MANHATTAN – A judge agreed Tuesday to dismiss the sexual-assualt case against former International Monetary Fund head Dominique Strauss-Kahn, and a major earthquake that rocked the East Coast shortly afterward caused panic in a press conference held by prosecutors.
In a recommendation for dismissal filed Monday, prosecutors said the hotel maid who accused Strauss-Kahn of sexual assault is not a credible witness because of the inconsistencies in her account.
Manhattan District Attorney Cyrus Vance Jr. held a small press conference immediately following the hearing, but the conference quickly disbanded as a 5.6 earthquake interrupted opening remarks.
The earthquake centered in Virginia, sending shocks up and down the coast. It was the first major earthquake to hit New York since a 5.3-magnitude tremor in 1884 that happened at sea in between Brooklyn and Sandy Hook.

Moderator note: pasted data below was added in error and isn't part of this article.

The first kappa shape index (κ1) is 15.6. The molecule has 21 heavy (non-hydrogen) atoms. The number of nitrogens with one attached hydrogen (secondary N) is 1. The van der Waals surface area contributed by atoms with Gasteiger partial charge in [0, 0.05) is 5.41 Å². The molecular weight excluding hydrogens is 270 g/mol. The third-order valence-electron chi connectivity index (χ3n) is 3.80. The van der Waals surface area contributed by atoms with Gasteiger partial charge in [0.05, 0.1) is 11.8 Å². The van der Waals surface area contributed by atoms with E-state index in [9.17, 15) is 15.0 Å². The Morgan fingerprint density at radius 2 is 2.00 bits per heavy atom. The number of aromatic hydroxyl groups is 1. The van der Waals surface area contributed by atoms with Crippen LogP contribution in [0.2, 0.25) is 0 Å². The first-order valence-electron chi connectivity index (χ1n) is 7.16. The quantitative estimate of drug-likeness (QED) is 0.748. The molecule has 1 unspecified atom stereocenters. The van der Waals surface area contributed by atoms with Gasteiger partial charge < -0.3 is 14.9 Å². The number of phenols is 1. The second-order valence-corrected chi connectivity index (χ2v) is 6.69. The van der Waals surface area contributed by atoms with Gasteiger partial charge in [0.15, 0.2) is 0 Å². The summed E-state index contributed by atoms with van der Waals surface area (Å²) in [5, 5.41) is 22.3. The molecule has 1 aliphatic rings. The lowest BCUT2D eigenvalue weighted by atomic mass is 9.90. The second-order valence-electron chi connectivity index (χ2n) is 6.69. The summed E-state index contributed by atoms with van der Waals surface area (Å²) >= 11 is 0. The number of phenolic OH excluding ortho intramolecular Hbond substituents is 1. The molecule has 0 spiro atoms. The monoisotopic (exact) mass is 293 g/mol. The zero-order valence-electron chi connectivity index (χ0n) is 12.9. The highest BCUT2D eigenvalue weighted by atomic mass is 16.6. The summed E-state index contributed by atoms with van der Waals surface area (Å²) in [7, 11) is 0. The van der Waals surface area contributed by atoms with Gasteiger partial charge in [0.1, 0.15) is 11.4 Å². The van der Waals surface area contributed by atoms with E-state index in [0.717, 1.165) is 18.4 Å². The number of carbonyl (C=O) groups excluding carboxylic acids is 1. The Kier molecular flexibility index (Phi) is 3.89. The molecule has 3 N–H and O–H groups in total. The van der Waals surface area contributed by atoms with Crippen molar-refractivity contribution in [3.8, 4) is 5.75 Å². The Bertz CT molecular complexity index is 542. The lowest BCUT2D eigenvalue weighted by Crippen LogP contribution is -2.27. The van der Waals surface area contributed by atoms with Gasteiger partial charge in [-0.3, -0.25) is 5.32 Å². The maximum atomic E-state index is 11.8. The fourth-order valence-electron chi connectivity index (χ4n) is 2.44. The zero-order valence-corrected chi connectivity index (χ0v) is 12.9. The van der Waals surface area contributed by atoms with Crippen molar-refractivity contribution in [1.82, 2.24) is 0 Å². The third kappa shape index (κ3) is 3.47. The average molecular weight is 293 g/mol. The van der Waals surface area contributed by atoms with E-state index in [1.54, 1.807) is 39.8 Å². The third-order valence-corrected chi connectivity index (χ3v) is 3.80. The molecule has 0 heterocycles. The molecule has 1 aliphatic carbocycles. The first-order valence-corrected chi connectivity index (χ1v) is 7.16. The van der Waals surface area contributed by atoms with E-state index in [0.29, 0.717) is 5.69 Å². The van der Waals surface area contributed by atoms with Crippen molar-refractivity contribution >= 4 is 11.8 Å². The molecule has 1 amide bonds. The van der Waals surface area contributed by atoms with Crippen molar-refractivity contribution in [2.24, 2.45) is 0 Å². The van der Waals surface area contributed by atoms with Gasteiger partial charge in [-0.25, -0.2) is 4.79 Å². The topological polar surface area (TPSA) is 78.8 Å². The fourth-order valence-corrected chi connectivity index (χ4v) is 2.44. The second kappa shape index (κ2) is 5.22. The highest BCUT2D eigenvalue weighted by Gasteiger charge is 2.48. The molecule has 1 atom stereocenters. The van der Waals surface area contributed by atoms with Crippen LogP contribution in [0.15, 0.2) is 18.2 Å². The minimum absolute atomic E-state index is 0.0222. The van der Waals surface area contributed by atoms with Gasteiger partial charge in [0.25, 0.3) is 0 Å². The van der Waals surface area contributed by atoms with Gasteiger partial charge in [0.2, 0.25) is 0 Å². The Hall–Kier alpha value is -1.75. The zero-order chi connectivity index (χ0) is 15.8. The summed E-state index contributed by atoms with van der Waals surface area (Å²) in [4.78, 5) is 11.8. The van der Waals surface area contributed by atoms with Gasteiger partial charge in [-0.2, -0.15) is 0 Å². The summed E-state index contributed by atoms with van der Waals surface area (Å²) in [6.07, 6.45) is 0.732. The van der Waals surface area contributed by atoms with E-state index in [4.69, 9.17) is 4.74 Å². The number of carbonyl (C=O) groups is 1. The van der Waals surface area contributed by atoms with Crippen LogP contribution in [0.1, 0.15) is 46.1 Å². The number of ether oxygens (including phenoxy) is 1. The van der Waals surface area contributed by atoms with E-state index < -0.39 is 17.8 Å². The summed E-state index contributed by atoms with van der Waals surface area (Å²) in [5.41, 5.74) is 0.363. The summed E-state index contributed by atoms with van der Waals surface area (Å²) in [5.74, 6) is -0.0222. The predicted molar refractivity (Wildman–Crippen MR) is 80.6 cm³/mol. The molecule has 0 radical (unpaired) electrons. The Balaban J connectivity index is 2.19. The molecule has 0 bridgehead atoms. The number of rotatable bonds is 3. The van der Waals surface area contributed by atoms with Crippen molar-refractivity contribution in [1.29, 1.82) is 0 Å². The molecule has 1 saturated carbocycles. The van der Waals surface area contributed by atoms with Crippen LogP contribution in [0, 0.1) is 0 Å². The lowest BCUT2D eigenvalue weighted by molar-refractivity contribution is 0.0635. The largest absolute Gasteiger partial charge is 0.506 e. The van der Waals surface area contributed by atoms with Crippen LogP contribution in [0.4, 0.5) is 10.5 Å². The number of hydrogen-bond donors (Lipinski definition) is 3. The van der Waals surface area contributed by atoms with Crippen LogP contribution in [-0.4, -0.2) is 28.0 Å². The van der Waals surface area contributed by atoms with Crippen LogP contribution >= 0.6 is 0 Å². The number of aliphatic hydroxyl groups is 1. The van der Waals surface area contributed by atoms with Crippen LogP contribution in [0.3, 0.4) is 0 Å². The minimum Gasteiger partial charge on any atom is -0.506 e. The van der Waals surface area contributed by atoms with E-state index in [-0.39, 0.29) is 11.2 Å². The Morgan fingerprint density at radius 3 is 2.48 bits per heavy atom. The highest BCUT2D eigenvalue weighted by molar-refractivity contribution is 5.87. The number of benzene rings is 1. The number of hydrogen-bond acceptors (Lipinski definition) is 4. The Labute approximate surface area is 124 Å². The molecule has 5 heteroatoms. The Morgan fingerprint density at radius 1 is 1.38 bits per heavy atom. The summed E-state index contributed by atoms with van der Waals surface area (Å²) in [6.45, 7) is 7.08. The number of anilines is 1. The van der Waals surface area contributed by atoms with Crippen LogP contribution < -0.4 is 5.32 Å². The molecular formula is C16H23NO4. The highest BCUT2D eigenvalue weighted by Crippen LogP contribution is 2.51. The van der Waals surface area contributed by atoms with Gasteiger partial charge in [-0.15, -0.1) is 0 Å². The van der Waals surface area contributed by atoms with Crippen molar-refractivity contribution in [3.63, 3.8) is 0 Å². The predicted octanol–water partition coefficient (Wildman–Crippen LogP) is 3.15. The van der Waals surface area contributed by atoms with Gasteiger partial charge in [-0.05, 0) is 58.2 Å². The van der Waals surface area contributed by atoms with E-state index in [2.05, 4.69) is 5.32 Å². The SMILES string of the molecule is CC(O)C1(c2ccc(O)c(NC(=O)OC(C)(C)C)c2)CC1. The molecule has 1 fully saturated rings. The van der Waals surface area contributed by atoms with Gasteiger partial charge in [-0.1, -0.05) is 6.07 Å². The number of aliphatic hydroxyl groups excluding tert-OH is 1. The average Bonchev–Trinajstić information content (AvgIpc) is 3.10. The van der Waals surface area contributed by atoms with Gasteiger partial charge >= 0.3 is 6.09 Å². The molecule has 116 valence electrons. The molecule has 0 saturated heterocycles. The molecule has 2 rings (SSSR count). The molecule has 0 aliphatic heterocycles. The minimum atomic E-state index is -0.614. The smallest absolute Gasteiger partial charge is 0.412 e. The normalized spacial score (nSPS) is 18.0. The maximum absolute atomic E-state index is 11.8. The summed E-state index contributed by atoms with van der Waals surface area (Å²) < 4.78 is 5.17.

The District Attorney’s Office sent a press release with Vance’s remarks.
“In dismissing the case today, we believe – and I believe – this is the right decision; and the one that best serves the true administration of justice,” Vance said.
To prove that Strauss-Kahn sexually assaulted Nafissatou Diallo, prosecutors had to prove that he “engaged in a sexual act … using forcible compulsion and without her consent.”
Prosecutors say an “extensive investigation” showed that Strauss-Kahn “engaged in a hurried sexual encounter with the complainant, but it does not independently establish her claim of a forcible, nonconsensual encounter.”
Strauss-Kahn was taken into custody on May 14 and arraigned two days later. He pleaded not guilty to a grand jury indictment on June 6, and his attorney served the prosecutors with a demand for discovery.